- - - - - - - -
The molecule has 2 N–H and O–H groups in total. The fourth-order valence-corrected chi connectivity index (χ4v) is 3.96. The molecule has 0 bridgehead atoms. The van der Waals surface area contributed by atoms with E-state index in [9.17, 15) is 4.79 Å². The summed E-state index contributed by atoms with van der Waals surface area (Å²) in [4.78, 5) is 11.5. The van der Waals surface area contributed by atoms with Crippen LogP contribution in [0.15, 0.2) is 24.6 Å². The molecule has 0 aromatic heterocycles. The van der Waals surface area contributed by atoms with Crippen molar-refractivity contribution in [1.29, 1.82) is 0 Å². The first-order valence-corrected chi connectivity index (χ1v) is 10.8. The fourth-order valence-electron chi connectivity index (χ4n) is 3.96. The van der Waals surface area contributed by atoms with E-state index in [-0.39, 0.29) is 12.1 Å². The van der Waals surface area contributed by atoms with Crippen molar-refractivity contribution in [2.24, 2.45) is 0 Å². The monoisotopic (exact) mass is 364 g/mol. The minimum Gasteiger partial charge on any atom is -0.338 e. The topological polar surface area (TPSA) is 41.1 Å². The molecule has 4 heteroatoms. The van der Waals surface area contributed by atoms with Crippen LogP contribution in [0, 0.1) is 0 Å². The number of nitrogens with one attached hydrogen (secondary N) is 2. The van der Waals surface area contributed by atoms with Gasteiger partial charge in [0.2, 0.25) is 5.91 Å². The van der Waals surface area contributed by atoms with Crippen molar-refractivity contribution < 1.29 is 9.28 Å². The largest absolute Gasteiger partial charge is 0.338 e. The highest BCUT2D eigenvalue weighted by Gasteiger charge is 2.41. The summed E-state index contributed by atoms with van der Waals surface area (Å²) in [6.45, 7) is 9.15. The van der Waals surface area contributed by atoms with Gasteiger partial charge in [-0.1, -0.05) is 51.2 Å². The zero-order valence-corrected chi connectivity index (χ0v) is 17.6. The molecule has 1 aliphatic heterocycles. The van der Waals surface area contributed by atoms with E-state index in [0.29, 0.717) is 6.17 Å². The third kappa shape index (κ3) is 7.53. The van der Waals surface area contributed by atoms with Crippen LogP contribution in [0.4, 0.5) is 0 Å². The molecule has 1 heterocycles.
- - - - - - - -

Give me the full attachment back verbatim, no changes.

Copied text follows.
The molecule has 2 N–H and O–H groups in total. The fourth-order valence-corrected chi connectivity index (χ4v) is 3.96. The molecule has 0 bridgehead atoms. The van der Waals surface area contributed by atoms with E-state index in [9.17, 15) is 4.79 Å². The summed E-state index contributed by atoms with van der Waals surface area (Å²) in [4.78, 5) is 11.5. The van der Waals surface area contributed by atoms with Crippen LogP contribution in [0.15, 0.2) is 24.6 Å². The molecule has 0 aromatic heterocycles. The van der Waals surface area contributed by atoms with Crippen molar-refractivity contribution in [1.29, 1.82) is 0 Å². The first-order valence-corrected chi connectivity index (χ1v) is 10.8. The fourth-order valence-electron chi connectivity index (χ4n) is 3.96. The van der Waals surface area contributed by atoms with E-state index in [-0.39, 0.29) is 12.1 Å². The van der Waals surface area contributed by atoms with Crippen molar-refractivity contribution in [2.24, 2.45) is 0 Å². The monoisotopic (exact) mass is 364 g/mol. The minimum Gasteiger partial charge on any atom is -0.338 e. The topological polar surface area (TPSA) is 41.1 Å². The molecule has 4 heteroatoms. The van der Waals surface area contributed by atoms with Crippen LogP contribution in [0, 0.1) is 0 Å². The number of nitrogens with one attached hydrogen (secondary N) is 2. The van der Waals surface area contributed by atoms with Gasteiger partial charge in [0.2, 0.25) is 5.91 Å². The van der Waals surface area contributed by atoms with Crippen molar-refractivity contribution < 1.29 is 9.28 Å². The largest absolute Gasteiger partial charge is 0.338 e. The highest BCUT2D eigenvalue weighted by Gasteiger charge is 2.41. The summed E-state index contributed by atoms with van der Waals surface area (Å²) in [6.45, 7) is 9.15. The van der Waals surface area contributed by atoms with Gasteiger partial charge in [-0.1, -0.05) is 51.2 Å². The zero-order valence-corrected chi connectivity index (χ0v) is 17.6. The molecule has 1 aliphatic heterocycles. The van der Waals surface area contributed by atoms with E-state index in [0.29, 0.717) is 6.17 Å². The third kappa shape index (κ3) is 7.53. The van der Waals surface area contributed by atoms with Crippen LogP contribution in [0.4, 0.5) is 0 Å². The molecule has 1 heterocycles.